Misguided Developers: Apple dominates mobile development now, but “open” will win in the end

The way developers see it, Apple might be dominating the game today but in the long-term, it will be Google and its open platform approach that will take the top honors.

Right. Just like Linux with its “open platform approach” took “top honors” on the desktop. Which reminds me, is this The Year Of Linux again?

Anyway, you can develop an app taking advantage of unique hardware and software with off the charts customer satisfaction scores, or you can write lowest-common-denominator code in Java or Flash on wildly fluctuating devices. The choice is yours.

I’ve said before that Google can have all the philosophical/political developers they want. I still believe that. I’ve seen no correlation between a developer’s politics and ability to code.

Consumers just want a really great app. Whether the developer can also sell it on a dozen other devices doesn’t mean diddly to a typical end user (you know, the ones developers should be trying to sell to). Further, whether an app is “open” is irrelevant in a tech world where the meaning of that word has been twisted by every corporate entity to mean whatever it needs to in order to fit their marketing plan.

The “open” advocates are misguided believing they don’t want to buy or code for an Apple device because the six-inch high “wall” around Apple’s “garden” has only allowed over 39,000 developers and 225,000 apps—way more than competitors’ alleged “open” systems have—but it’s the theory, not the practice, that matters to such people.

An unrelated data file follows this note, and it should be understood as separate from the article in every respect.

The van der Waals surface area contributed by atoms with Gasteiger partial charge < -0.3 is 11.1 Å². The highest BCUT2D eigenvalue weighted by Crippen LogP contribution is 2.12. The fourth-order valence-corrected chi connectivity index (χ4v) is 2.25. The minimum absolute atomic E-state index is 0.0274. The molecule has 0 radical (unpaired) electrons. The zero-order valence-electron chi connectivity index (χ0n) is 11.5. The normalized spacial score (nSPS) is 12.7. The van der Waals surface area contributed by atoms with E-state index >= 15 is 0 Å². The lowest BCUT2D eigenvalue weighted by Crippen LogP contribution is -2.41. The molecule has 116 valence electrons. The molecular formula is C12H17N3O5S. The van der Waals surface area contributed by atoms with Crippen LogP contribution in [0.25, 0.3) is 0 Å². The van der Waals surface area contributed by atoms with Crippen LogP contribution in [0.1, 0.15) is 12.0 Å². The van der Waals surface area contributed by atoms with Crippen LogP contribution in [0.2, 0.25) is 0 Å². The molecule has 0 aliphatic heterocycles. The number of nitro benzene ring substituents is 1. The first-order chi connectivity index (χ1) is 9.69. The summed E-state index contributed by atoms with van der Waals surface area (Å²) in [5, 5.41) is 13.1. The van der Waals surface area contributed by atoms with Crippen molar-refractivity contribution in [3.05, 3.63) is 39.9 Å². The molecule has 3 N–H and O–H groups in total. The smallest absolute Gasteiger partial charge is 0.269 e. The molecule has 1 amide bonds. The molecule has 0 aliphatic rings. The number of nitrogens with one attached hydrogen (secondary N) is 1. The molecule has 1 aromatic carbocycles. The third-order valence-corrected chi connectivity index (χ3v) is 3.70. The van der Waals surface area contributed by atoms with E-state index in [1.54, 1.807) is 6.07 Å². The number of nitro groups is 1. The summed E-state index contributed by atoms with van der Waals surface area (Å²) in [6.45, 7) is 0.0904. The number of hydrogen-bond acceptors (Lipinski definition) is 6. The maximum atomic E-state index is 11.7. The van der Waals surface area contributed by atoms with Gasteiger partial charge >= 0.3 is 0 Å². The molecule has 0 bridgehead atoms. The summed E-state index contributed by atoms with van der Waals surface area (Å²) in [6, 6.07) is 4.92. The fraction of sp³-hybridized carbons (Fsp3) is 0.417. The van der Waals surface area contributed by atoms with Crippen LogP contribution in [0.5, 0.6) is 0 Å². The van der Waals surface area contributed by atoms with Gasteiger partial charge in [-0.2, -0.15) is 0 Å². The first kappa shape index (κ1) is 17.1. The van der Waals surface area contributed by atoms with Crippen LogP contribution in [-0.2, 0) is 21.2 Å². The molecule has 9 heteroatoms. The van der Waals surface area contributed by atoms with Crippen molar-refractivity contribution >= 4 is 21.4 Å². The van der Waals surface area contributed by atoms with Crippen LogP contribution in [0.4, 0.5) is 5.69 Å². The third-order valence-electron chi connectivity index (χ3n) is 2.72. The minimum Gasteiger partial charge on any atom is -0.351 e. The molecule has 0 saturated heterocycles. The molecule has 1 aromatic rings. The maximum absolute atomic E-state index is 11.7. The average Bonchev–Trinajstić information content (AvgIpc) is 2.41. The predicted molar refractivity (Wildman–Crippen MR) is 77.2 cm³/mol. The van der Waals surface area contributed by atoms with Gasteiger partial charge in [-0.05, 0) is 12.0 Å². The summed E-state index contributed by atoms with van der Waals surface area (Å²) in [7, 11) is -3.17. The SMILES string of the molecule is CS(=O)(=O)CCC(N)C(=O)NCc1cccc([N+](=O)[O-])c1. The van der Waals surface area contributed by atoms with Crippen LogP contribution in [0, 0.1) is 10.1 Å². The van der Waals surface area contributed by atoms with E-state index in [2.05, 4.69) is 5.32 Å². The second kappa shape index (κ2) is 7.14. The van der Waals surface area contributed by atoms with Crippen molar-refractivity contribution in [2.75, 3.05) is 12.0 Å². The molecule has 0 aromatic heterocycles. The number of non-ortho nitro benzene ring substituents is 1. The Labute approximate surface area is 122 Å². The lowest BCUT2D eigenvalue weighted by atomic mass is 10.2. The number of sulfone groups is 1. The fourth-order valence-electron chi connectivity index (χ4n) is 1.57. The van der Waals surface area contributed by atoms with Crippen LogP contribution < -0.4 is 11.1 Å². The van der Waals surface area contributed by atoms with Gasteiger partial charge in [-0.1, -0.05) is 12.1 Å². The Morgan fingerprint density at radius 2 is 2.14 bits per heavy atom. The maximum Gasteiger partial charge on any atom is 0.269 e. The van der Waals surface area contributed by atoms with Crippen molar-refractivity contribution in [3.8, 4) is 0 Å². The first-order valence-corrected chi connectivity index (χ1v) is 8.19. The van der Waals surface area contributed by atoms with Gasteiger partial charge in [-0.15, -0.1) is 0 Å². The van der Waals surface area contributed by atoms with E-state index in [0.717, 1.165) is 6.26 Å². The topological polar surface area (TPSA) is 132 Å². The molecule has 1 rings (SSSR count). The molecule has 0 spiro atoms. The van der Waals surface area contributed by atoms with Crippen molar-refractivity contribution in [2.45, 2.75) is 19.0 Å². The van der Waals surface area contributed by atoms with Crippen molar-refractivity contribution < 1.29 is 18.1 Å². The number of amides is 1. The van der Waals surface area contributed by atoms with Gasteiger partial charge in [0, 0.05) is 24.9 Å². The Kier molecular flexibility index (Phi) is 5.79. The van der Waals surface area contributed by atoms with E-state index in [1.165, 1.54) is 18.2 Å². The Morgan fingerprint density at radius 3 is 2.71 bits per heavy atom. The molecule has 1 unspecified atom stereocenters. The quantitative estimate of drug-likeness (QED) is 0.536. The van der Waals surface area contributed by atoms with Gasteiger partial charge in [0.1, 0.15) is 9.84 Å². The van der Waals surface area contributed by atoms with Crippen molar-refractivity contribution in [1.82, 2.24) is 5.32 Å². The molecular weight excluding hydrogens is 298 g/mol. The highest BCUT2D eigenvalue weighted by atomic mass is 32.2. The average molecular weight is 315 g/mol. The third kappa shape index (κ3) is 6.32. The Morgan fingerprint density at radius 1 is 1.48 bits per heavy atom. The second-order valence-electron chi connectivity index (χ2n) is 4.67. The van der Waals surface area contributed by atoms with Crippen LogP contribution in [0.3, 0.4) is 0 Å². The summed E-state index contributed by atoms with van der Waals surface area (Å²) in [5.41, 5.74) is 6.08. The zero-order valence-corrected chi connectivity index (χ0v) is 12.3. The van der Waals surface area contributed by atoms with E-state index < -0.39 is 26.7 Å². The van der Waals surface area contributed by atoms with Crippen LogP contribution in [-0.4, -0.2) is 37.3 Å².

Why Apple Should Not “Open Up” the iPhone

In a thoughtful piece, Macworld’s Jason Snell argues that it’s time for Apple to “open up” the iPhone. 

No, I’m here to say to Apple that while I understand very well the reasons for the company’s walled-garden approach to native iPhone OS apps, the strengths of that approach have now been surpassed by the bad publicity and reputation that Apple and its products are now getting in the market as a whole.

Though well-meaing, when I look at the reasoning provided, I find I cannot agree with any of it. 

I was showing [a non-technical colleague] my new iPad. His response to me was shocking: He said that he had been interested in buying an iPad, but needed to read PDF files, and since Apple only supported its own formats, he couldn’t buy one.